Vitamin A For Dogs


Vitamin A is an essential vitamin that dogs need to survive.

It’s important to keep your dog’s levels of vitamin A in check, so you can ensure that they’re getting all the nutrients they need to stay healthy, happy and active.

Vitamin A is a fat-soluble vitamin that helps with growth and development, immunity, eye health and reproduction. It also supports skin health, bone strength and fertility in both males and females.

In addition to being a critical part of your dog’s diet, vitamin A can be found in many different forms: retinol, beta-carotene and other carotenoids—all of which have different functions in the body. Confusing? Don’t worry! We’ve got you covered with this guide to understanding all things vitamin A for dogs.

Vitamin A For Dogs

Vitamin A, also known as retinol, is necessary for all vertebrate species, humans and dogs  included. Retinol is a fat-soluble vitamin found in many foods, supplements, and even human skincare products.

Canines store vitamin A in their fat cells, where it helps with many bodily processes from mucus production to cell growth and division. Dogs need vitamin A in all stages of life since their bodies cannot function properly without it — but more on that later. Now that we’ve established that vitamin A is vital for dogs, what does it do exactly?

Functions of Vitamin A for Dogs

This essential vitamin helps maintain nearly every organ system, from the skeletal to the reproductive system. 

Vitamin A is most well-known for supporting vision and skin health, but its functions stretch far beyond the eyes and coat. The need for vitamin A starts in utero, where it is imperative for brain and skeletal development. Vitamin A functions at the molecular level, helping cells transform into more specialized cells through a process called cellular differentiation. 

Vitamin A even prevents dogs from getting sick since it helps power the immune response, helping to create the protective mucus that lines the lungs. Since it’s present in almost every body system, some vets compare vitamin A to the “oil” that keeps human and canine bodies running properly. : NaturVet All-in-One Dog Supplement - for Joint Support,  Digestion, Skin, Coat Care – Dog Vitamins, Minerals, Omega-3, 6, 9 –  Wheat-Free Supplements for Dogs–120 Soft Chews : Pet Supplies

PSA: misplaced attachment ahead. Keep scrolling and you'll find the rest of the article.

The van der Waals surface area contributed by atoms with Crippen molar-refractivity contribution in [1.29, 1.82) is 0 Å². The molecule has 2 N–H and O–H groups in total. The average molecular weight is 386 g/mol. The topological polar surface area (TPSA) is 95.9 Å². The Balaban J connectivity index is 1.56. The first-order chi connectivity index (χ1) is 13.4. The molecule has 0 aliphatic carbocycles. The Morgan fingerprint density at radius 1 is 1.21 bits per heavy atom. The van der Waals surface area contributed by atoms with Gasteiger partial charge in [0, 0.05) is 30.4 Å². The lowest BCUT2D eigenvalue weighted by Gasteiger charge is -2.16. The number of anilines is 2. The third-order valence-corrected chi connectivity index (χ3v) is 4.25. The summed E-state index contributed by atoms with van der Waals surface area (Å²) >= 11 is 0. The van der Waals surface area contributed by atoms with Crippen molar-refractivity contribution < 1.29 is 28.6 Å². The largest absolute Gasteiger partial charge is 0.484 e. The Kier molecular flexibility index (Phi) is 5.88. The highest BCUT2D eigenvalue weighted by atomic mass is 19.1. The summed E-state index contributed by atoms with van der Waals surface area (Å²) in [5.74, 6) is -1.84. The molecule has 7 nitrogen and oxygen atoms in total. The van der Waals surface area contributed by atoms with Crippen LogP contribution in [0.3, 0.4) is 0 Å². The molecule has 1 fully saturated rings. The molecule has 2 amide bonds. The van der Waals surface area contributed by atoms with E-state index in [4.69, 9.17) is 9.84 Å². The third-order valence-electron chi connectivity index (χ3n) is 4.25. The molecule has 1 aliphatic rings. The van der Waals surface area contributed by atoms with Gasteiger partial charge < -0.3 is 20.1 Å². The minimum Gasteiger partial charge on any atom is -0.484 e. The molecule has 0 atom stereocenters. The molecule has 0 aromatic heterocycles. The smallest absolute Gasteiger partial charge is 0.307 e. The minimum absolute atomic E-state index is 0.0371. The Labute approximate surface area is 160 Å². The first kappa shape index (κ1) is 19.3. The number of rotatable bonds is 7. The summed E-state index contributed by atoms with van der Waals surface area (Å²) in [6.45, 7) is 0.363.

Daily Recommended Intake

Experts recommend 3,333 IU of vitamin A per kilogram of dry matter diet for dogs of all life stages and breeds. Though, according to the Merck Veterinary Manual, dogs can ingest up to 100 times that amount safely.

Food Sources

Animals get vitamin A by digesting foods that contain beta-carotene. You probably know that green leafy vegetables like spinach are chock full of beta-carotene, but this essential vitamin is hiding in some foods that might surprise you. 

Oranges (yes, dogs can eat oranges!) are another food source that is jam-packed with vitamin A. Other sources include milk, liver, carrots, broccoli, and watermelon. If you’re going to feed your pup milk, make sure you do so in moderation since a lot of dairy can spell tummy troubles for some dogs. : Vet's Best Multi-Vitamin Soft Chew Dog Supplements | Vitamins  for Dogs | Supports Dogs Physical & Mental Health | 30 Day Supply : Pet  Supplies

Signs of Vitamin A Deficiency in Dogs

The most well-documented side effects of a vitamin A deficiency in dogs are skin and coat problems. Vitamin A deficient dogs commonly have sparse fur or hairless patches and dry, scaly skin with bumps or lesions. 

Sometimes these open sores will develop bacteria or yeast infections, which can cause an unpleasant odor. It’s not uncommon for dogs with low vitamin A levels to have ear irritation or frequent ear infections too. 

Low vitamin A is known to cause abnormalities in the cells that produce mucus. These abnormalities can manifest as dry, itchy eyes and lung problems like a tendency to develop pneumonia when fighting a (usually mild) common cold. 

Dogs with severe vitamin A deficiency tend to be very weak and may refuse food altogether. They may also have difficulty navigating at night due to deficiency-related night blindness.

Vitamin A deficiencies are especially hard on young dogs since retinol plays a crucial role in bone growth and restructuring. This can translate into stunted growth and irregularities of the bones in the inner ear, causing some dogs to become deaf or hard-of-hearing. Fetal deformities can also occur in pregnant dogs who are deficient in vitamin A. 

Vitamin deficiencies rarely have anything to do with food, especially when dogs are eating high-quality, nutritionally balanced food. More often than not, deficiencies stem from genetics and malabsorption — or a little bit of both. Breeds predisposed to vitamin A deficiency include:

  • Cocker Spaniel
  • Labrador Retriever
  • Miniature Schnauzer
  • Shar-Pei

Signs of Vitamin A Overdose in Dogs

Like most things, too much of a good thing can be a bad thing, and this rings true for Vitamin A too. Skin creams like retinol serums and the like can cause vitamin A overdose in dogs that eat them. 

Signs of an overdose include:

  • seizures
  • lethargy
  • vomiting
  • joint stiffness
  • abnormal bone growth
  • refusal of food
  • hiding
  • paralysis

Severe cases of vitamin A overdose can cause cardiac arrest and even death. 

Call your vet immediately if you suspect your pet has gotten into your skincare products or any other product with high concentrations of vitamin A. 

Vets will typically administer activated charcoal to treat vitamin A overdose for short-term occurrences (like a dog eating a tube of skin cream). Prolonged vitamin A toxicity is more difficult to treat and may require surgery to repair bones damaged by the excess vitamin A. This type of toxicity sometimes occurs in dogs who exclusively eat human food. 

Vitamin A Supplements for Dogs

While a balanced diet usually takes care of a dog’s vitamin A needs, some dogs require supplements for various reasons.